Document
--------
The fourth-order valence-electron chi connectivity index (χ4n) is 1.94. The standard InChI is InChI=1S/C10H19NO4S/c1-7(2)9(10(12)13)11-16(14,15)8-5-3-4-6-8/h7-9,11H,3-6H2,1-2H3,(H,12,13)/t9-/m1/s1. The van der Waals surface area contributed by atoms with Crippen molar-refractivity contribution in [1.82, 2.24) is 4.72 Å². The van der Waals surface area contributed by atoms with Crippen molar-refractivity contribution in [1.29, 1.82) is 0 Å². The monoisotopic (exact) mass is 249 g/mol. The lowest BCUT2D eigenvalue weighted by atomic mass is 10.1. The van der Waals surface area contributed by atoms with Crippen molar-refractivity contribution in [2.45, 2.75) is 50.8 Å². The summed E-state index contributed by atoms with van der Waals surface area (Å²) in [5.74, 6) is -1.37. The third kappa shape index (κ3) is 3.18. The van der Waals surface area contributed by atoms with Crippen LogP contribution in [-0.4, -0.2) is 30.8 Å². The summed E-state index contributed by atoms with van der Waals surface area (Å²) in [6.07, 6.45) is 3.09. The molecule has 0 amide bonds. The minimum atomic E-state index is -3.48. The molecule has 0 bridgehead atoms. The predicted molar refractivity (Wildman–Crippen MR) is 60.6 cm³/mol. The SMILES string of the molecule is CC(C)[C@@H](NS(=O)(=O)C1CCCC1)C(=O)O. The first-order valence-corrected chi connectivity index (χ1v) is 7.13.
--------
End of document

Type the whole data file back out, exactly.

The fourth-order valence-electron chi connectivity index (χ4n) is 1.94. The standard InChI is InChI=1S/C10H19NO4S/c1-7(2)9(10(12)13)11-16(14,15)8-5-3-4-6-8/h7-9,11H,3-6H2,1-2H3,(H,12,13)/t9-/m1/s1. The van der Waals surface area contributed by atoms with Crippen molar-refractivity contribution in [1.82, 2.24) is 4.72 Å². The van der Waals surface area contributed by atoms with Crippen molar-refractivity contribution in [1.29, 1.82) is 0 Å². The monoisotopic (exact) mass is 249 g/mol. The lowest BCUT2D eigenvalue weighted by atomic mass is 10.1. The van der Waals surface area contributed by atoms with Crippen molar-refractivity contribution in [2.45, 2.75) is 50.8 Å². The summed E-state index contributed by atoms with van der Waals surface area (Å²) in [5.74, 6) is -1.37. The third kappa shape index (κ3) is 3.18. The van der Waals surface area contributed by atoms with Crippen LogP contribution in [-0.4, -0.2) is 30.8 Å². The summed E-state index contributed by atoms with van der Waals surface area (Å²) in [6.07, 6.45) is 3.09. The molecule has 0 amide bonds. The minimum atomic E-state index is -3.48. The molecule has 0 bridgehead atoms. The predicted molar refractivity (Wildman–Crippen MR) is 60.6 cm³/mol. The SMILES string of the molecule is CC(C)[C@@H](NS(=O)(=O)C1CCCC1)C(=O)O. The first-order valence-corrected chi connectivity index (χ1v) is 7.13.